Table 1: Experts who responded to the form in the first round.

The reason for selecting experts in the spheres of public science communication, RRI and social networks responds to the interest in creating a scientifically validated tool that includes all of the elements that make it possible to discover whether the public participates in research projects driven by scientific institutions via the Internet, the manner of this participation and its effectiveness. To bring together all of the criteria and indicators that help in the extraction of this information, guidance is essential from experts who are aware, from a practical and theoretical point of view, of the advantages and disadvantages of this channel, along with the characteristics that make interaction between science and society effective for both parties.

It is also important to draw attention to the fact that the Delphi method demands the consultation of experts in the field who, thanks to their specific knowledge on the material analysed, are accredited to validate the evaluation tool designed.

This initial methodological approach does not exclude future studies from being extended and improved from the results of future empirical works and from the contributions of a non-expert public via other type of qualitative methodologies that do integrate this segment, such as focus groups.

The criteria that took precedence in the selection of experts were publications, professional and academic experience in the field, social impact (this item was taken into account mainly in relation to science bloggers), training, and coordination and organisation of international projects that involved the participation of the public in the research process, or which were linked to responsible research and innovation.

2.3 Stage 2: design of the instrument and communication with the experts

The questionnaire created for this paper is structured around six criteria based on the definitions and approaches to the concept of public engagement in science considered by the scientific literature (Table 2 ).

Identification, types of online tools used, category of participation, mechanisms of participation, characteristics of participation and intensity of participation were the dimensions to evaluate by the experts in the first round of consultation.

Each one of them was integrated in turn by a series of indicators set out from the revision of the scientific literature on science communication via the Internet and on public participation in science from the perspective of RRI.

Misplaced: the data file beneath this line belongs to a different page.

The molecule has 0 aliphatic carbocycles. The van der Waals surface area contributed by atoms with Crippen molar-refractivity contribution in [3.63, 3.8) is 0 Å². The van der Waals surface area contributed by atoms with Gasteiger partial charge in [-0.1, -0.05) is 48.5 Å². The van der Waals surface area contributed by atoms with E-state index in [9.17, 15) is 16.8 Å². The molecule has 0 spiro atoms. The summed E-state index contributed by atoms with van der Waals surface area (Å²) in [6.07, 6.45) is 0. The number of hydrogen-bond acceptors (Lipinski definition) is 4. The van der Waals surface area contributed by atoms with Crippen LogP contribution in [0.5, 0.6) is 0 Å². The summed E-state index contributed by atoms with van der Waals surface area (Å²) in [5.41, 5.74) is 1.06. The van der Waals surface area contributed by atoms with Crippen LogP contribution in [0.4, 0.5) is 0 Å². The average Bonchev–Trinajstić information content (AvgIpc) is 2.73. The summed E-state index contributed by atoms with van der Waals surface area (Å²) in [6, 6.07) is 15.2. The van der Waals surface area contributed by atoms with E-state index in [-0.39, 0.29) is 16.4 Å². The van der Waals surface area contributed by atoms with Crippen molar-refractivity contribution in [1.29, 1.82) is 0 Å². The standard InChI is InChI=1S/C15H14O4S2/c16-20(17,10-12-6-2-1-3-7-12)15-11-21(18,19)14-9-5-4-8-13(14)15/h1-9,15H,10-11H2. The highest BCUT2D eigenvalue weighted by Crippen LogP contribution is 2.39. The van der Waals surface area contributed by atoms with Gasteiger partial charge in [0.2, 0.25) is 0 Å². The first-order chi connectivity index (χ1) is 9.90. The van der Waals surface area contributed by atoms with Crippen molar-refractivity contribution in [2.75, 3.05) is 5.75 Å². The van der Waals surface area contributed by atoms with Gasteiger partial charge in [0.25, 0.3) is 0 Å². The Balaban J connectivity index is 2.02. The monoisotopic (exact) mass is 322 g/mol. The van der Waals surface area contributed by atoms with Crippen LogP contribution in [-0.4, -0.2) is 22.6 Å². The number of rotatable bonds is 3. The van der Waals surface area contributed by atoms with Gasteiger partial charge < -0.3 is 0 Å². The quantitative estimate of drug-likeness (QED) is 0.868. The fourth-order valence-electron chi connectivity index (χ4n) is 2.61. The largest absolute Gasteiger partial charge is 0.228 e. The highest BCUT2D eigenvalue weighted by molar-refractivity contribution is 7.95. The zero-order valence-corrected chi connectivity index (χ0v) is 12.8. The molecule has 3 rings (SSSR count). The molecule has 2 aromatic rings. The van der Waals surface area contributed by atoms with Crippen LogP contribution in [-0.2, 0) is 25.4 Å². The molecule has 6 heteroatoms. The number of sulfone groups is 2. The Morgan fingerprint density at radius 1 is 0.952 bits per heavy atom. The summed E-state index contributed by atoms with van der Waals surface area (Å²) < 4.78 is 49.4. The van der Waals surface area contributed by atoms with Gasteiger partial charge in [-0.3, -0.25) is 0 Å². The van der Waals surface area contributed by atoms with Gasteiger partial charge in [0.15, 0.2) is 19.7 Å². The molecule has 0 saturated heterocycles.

The identification criterion is a general dimension that allows the monitoring of the institutions, research projects and scientific areas [Kupper et al., 2015 ] which involve the public during the scientific process.

The indicators of types of online tool included in the first round of consultation were scientifically proven as effective channels for direct interaction between science and society. Thus, included in this dimension were the existence of a specific site or page for the dissemination of research projects [Neresini and Bucchi, 2011 ]; the creation of profiles on the three networks with most social impact: Facebook, Twitter and Youtube [Olvera-Lobo and López-Pérez, 2013a ; Olvera-Lobo and López-Pérez, 2013b ; Olvera-Lobo and López-Pérez, 2014 ; López-Pérez and Olvera-Lobo, 2015 ; López-Pérez and Olvera-Lobo, 2016b ; López-Pérez and Olvera-Lobo, 2016a ]; the use of blogs for science communication or public engagement in science [Olvera-Lobo and López-Pérez, 2013a ; Olvera-Lobo and López-Pérez, 2013b ; Olvera-Lobo and López-Pérez, 2014 ; López-Pérez and Olvera-Lobo, 2015 ; López-Pérez and Olvera-Lobo, 2016b ; López-Pérez and Olvera-Lobo, 2016a ] and the use of applications for collecting public data or opinions.

Four categories of participation were identified, according to the type of citizen involvement in scientific research, and according to their level of interactivity. 1) Communication, understood as the dissemination of information on the results of science research or education through the development of didactic materials, the organisation of webinars or the organisation of traditional offline activities [Rowe and Frewer, 2005 ]; 2) consultation, in which questions are put to citizens in relation to topics of interest arising from one of the research stages [Rowe and Frewer, 2005 ; Bonney et al., 2009 ]; 3) participation, where citizens become involved in the research by collecting data, analysing results and even proposing topics and 4) co-creation, with citizens involved throughout the whole research process, from the decision on the topic addressed by the research project to the evaluation of the results [Bonney et al., 2009 ].